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Spring 2004
Principals of Leadership
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In a unique UCLA education program, school leaders learn the entrepreneurial skills they need to successfully take their campuses into the future

By Brett Schaeffer

THE FRESH-BREWED COFFEE and tempting assortment of donuts were going untouched in principal Ana Ponce's office. Only two parents had arrived for "Coffee with Ms. Ponce" — an informal chat session with the Camino Nuevo Charter Academy middle school's new leader.

Ponce M.Ed. '02 had organized similar — and well-attended — get-togethers with parents a year earlier as principal of one of Camino Nuevo's two elementary schools in the impoverished and densely populated MacArthur Park neighborhood of Los Angeles, and she thought she would try to do the same in her new role at the middle school.
The idea of holding such assemblies to give parents — most of whom are Mexican and Central American immigrants — a chance to meet and talk with her about any issues they wished had been percolating in Ponce's mind for some time, but it wasn't until she completed UCLA's Principal Leadership Institute (PLI) two years ago that she felt confident enough to translate the concept into practice.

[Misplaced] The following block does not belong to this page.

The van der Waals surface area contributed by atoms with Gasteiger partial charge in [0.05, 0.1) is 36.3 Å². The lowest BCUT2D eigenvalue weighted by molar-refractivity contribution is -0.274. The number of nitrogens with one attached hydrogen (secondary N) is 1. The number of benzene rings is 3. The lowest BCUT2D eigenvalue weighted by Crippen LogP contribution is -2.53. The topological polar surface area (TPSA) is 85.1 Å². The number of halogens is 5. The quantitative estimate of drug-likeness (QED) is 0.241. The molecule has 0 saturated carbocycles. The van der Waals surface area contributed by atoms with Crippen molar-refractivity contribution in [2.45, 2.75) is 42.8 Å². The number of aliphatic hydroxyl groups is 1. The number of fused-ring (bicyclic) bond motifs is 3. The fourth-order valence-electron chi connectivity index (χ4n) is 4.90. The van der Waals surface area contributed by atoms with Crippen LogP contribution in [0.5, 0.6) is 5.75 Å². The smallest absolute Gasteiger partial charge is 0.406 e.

"I think the institute validates activities like that," she says. "There's a strong emphasis on building relationships."

On this day in September, however, Ponce's attempts to build those relationships appeared to be falling flat, in spite of her effort to market the chat by in-school announcements and sending home fliers. In the end, though, all of the donuts and extra coffee didn't go to waste; Ponce's coffee talk with the two parents who did show up turned out to be her most effective advertising, as word-of-mouth about the meeting spread to others.

"At the next one there were 35 parents," says Ponce. Now, when Ponce holds her chats, there's no shortage of parents sipping coffee, snacking on sweets and discussing the school issues they feel are important.


2005 The Regents of the University of California